Independent senator calls for more accountability from regional corporations

The content originally appeared on: Trinidad and Tobago Newsday

Charrise Seepersad –

INDEPENDENT Senator Charisse Seepersad on Tuesday urged more accountability by regional corporations, as she disclosed delays in them reporting their financial statements to Parliament. She spoke as the Senate continued its debate on the Miscellaneous Provisions (Local Government Reform) Bill 2020 which gives these corporations more powers and funding.

These bodies’ financial accountability was “not satisfactory”, she said.

“Ninety three per cent of the corporations have not submitted audited financial statements to Parliament for more than five years.”

She listed the outstanding reports not filed in Parliament by each corporation.

“Point Fortin (Borough) Corporation, 2000-2021, 22 years outstanding. Arima Borough Corporation, 2008-2021, 14 years outstanding. Couva Tabaquite Talparo and Diego Martin Regional Corporations and San Fernando City Corporation, 2009-2021, 13 years outstanding.”

Seepersad said Port of Spain City Corporation, plus Mayaro/Rio Claro and Tunapuna/Piarco Regional Corporations each had 12 years of reports outstanding from 2010-2021.

“Chaguanas Borough Corporation, Sangre Grande and Siparia Regional Corporation, 2014-2021, eight years outstanding.

“Penal/Debe Regional Corporation, 2015-2021, seven years outstanding. San Juan/Laventille Regional Corporation, 2016-2021, six years outstanding. Princes Town Regional Corporation 2019-2021, three years outstanding.” She said this showed a “woeful state of governance” and poor accountability by corporations managing public funds.

Seepersad said the bill would give corporations funds collected from property tax, with little real financial oversight.

“And evidently there are no consequences.”

Seepersad said for the new bill to work, corporations needed adequate funds and staff, plus proper policies and procedures enforced by the Ministries of Finance and Rural Development and Local Government.

“Local Government corporations must not only operate lawfully and ethically but they need to work hard to avoid and ensure that even the appearance of impropriety is not apparent.

“Accountability should be of concern for all local government employees, not just those elected and requires strict standards and procedures to promote ethical behaviour.”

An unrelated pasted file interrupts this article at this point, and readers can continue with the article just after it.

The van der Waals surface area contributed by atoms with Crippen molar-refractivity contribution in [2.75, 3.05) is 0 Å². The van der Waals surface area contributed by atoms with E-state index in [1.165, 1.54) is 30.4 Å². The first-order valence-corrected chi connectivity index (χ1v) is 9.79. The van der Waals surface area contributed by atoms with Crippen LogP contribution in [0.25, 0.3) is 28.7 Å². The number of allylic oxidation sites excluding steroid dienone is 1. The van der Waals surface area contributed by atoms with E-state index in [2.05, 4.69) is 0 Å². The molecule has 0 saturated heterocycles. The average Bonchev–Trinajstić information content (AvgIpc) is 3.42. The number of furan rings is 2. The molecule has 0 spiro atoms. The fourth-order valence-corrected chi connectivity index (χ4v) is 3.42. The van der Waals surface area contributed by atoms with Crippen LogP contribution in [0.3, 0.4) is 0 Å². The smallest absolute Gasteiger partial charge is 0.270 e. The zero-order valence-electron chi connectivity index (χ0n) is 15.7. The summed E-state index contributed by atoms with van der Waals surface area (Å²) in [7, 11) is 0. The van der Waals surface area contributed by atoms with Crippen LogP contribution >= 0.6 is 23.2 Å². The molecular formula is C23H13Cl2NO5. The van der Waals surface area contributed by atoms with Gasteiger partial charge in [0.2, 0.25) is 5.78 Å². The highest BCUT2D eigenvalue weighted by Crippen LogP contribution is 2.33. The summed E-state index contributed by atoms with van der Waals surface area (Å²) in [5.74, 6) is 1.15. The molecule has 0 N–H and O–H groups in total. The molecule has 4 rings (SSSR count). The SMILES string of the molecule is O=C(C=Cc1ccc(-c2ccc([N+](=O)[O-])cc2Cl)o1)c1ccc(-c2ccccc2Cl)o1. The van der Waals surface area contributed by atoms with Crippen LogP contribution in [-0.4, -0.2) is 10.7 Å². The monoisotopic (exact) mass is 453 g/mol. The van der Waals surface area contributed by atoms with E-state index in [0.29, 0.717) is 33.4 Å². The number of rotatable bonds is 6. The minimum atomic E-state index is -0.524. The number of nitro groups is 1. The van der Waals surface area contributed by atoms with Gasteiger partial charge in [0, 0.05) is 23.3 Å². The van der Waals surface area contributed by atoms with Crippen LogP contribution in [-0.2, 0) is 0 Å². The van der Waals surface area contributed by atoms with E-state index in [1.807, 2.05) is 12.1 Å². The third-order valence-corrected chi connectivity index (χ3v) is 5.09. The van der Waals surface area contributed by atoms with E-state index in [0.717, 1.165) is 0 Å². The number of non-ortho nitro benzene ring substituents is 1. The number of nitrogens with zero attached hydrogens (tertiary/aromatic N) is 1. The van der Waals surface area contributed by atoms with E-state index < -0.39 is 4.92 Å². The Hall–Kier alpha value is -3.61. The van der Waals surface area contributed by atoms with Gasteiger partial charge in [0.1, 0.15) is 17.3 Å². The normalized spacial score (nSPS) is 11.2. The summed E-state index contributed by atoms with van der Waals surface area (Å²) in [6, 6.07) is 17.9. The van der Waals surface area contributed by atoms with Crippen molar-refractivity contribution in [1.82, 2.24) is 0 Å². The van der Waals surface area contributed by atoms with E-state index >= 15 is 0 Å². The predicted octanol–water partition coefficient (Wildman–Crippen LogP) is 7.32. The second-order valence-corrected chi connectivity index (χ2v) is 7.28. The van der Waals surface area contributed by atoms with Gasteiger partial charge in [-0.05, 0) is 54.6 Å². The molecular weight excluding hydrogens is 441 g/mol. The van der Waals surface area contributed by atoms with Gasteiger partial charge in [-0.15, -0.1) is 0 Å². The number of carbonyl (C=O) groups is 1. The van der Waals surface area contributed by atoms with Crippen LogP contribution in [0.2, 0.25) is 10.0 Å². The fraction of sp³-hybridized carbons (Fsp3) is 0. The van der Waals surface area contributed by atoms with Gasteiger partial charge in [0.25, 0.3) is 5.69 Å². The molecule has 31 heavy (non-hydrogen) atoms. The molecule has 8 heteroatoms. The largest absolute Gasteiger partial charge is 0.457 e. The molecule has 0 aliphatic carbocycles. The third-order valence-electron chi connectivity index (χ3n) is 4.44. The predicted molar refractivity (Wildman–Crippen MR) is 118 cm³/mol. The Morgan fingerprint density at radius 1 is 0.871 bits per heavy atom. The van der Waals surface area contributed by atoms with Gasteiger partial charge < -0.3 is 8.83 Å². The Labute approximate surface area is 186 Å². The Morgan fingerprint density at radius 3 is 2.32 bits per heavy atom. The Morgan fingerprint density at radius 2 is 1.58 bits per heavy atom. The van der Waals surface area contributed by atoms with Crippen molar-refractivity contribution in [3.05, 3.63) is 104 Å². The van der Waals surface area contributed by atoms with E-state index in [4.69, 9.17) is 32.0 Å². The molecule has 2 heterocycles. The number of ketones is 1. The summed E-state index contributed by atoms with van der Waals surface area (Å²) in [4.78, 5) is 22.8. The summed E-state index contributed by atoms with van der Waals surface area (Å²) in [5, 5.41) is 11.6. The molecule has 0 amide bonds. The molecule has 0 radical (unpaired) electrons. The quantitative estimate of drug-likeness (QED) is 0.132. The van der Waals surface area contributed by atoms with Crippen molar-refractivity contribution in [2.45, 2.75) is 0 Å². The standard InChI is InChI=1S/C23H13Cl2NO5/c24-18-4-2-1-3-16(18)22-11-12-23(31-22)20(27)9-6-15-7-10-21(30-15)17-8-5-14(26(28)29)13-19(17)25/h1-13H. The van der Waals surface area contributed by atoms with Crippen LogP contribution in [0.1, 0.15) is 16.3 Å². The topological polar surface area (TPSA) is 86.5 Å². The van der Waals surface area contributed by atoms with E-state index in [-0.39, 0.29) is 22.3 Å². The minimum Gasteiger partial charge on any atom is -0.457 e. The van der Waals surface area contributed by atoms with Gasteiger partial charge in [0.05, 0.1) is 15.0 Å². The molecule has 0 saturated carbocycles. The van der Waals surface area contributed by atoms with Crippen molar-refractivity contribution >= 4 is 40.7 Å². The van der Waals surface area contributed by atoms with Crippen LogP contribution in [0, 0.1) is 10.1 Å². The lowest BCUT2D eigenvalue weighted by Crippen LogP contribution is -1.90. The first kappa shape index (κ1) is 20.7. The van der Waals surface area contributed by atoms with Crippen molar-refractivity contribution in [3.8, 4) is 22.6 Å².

Saying the bill imposes strict penalties for misbehaviour in public office, she said core values of integrity, equality and transparency must be the foundation for every decision and policy.

“I agree that many changes proposed to the bill, while late in coming, are necessary and can improve and enhance the services to communities.

“However, I still have misgivings that without strict adherence to professionalism, responsibility, accountability and transparency, good governance will be sacrificed, together with the essential services the communities and TT require and need to be resilient, to develop and grow.”

Independent Dr Maria Dillon-Remy recalled challenges during the pandemic with regional health authorities (RHAs) getting data to the Ministry of Health promptly. She wondered how the 14 municipal medical officers proposed in the new bill would relate to the ministry’s Chief Medical Officer.

She said she hoped the transformed regional corporations would not be big structures like RHAs, but be “lean and effective.”

Independent Senator Amrita Deonarine said a recent Auditor General’s Report on the Public Accounts of TT had complained of regional corporations not keeping cash books despite their costly development projects. Lamenting that the Auditor General cannot compel corporation to compliance, she said, “There is no penalty. There is no fine.”

Deonarine said in corporations and state enterprises, there was a normalcy to not having up-to-date audited financial statements, even as the new bill gives corporations more autonomy.

“We cannot be giving more autonomy to these regional corporations – especially giving them a critical revenue function, that is the collection of property taxes – and the necessary accountability mechanisms and penalties for violating such, is not in place.

“There needs to be some sort of provision in the law where they are held accountable to a higher account, where audited financial statements and all other financial statements are concerned.”